Public backing for a German far-right party is at its most popular in its history – just days after it said Islam was incompatible with the country’s constitution.
Opinion polls have given Alternative for Germany (AfD) support of 15 per cent – gaining significant ground on Chancellor Angela Merkel’s main coalition partner, the centre-left Social Democrats.
Formed only three years ago on a eurosceptic platform, AfD is now Germany’s third strongest party, according to a recent survey.
The statistics were revealed as Merkel today urged European leaders to protect the EU’s external borders or risk a ‘return to nationalism’.
She said today that border defence represents a ‘challenge for the future of Europe’ from ‘the Mediterranean to the North Pole’.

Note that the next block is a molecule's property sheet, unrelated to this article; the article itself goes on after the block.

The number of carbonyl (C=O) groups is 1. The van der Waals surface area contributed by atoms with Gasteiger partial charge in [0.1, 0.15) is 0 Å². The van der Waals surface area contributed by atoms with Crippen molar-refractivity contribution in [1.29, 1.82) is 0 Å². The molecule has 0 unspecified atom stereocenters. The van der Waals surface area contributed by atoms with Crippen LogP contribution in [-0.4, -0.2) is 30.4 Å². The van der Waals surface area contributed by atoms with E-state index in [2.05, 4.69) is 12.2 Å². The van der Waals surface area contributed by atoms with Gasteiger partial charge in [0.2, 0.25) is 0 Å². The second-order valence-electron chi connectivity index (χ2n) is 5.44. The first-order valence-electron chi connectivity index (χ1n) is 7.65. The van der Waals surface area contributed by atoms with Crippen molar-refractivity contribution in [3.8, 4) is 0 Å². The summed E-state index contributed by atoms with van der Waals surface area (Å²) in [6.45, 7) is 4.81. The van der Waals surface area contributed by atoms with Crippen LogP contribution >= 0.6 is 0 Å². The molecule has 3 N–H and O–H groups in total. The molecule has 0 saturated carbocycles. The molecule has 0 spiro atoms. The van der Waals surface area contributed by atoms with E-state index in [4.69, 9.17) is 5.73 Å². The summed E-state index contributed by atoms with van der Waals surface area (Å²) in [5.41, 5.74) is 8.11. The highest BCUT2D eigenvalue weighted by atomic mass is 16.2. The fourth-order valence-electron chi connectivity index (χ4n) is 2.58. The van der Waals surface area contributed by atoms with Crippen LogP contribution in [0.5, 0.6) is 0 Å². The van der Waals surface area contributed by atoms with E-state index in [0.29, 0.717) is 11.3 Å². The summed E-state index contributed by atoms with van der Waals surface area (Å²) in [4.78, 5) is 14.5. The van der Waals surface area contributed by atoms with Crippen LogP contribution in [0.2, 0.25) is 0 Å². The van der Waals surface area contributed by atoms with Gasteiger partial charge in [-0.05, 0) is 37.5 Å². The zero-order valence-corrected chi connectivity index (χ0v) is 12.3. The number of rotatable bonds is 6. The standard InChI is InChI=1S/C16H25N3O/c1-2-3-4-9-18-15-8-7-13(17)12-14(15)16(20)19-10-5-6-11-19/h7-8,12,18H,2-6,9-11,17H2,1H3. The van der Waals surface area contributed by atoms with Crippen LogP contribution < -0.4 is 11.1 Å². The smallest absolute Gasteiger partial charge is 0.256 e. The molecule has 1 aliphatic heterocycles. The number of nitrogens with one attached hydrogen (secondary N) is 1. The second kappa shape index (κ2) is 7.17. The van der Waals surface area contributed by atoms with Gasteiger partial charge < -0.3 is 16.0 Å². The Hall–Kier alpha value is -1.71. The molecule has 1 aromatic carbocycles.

The populist upstart outfit has shifted its rhetoric to one that rails against the influx of 1.1million asylum seekers in 2015, and last weekend adopted an anti-Islam platform.
German politicians from across the spectrum criticised the anti-immigration party on Monday after it declared Islam incompatible with the constitution.
The AfD backed a manifesto pledge at a congress on Sunday to ban on minarets and the burqa, the full face and body-covering gown worn by some Muslim women.
It has no lawmakers in the federal parliament in Berlin but has members in half of Germany’s 16 regional state assemblies.